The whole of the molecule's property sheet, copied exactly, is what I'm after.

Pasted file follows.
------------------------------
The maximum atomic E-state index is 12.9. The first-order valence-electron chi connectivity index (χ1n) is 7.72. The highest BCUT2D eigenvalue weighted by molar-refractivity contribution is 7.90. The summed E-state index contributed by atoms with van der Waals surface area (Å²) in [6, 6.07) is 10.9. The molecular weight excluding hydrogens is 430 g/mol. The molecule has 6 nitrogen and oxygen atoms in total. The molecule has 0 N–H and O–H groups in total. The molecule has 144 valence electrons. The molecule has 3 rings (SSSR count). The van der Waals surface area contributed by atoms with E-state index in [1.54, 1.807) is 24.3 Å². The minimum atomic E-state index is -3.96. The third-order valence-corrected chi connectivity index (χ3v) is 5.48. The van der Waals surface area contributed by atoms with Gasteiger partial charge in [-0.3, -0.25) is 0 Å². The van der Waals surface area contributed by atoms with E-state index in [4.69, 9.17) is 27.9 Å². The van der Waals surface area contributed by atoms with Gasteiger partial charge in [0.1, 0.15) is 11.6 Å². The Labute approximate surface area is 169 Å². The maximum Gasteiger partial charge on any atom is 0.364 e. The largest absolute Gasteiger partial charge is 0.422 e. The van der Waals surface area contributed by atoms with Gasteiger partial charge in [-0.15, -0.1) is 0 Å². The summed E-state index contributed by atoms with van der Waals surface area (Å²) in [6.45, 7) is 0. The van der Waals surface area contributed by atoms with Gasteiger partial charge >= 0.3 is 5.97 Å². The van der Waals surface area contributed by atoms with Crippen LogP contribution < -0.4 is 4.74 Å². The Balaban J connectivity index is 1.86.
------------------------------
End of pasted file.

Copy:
The maximum atomic E-state index is 12.9. The first-order valence-electron chi connectivity index (χ1n) is 7.72. The highest BCUT2D eigenvalue weighted by molar-refractivity contribution is 7.90. The summed E-state index contributed by atoms with van der Waals surface area (Å²) in [6, 6.07) is 10.9. The molecular weight excluding hydrogens is 430 g/mol. The molecule has 6 nitrogen and oxygen atoms in total. The molecule has 0 N–H and O–H groups in total. The molecule has 144 valence electrons. The molecule has 3 rings (SSSR count). The van der Waals surface area contributed by atoms with E-state index in [1.54, 1.807) is 24.3 Å². The minimum atomic E-state index is -3.96. The third-order valence-corrected chi connectivity index (χ3v) is 5.48. The van der Waals surface area contributed by atoms with Gasteiger partial charge in [-0.3, -0.25) is 0 Å². The van der Waals surface area contributed by atoms with E-state index in [4.69, 9.17) is 27.9 Å². The van der Waals surface area contributed by atoms with Gasteiger partial charge in [0.1, 0.15) is 11.6 Å². The Labute approximate surface area is 169 Å². The maximum Gasteiger partial charge on any atom is 0.364 e. The largest absolute Gasteiger partial charge is 0.422 e. The van der Waals surface area contributed by atoms with Gasteiger partial charge in [-0.15, -0.1) is 0 Å². The summed E-state index contributed by atoms with van der Waals surface area (Å²) in [6.45, 7) is 0. The van der Waals surface area contributed by atoms with Gasteiger partial charge >= 0.3 is 5.97 Å². The van der Waals surface area contributed by atoms with Crippen LogP contribution < -0.4 is 4.74 Å². The Balaban J connectivity index is 1.86.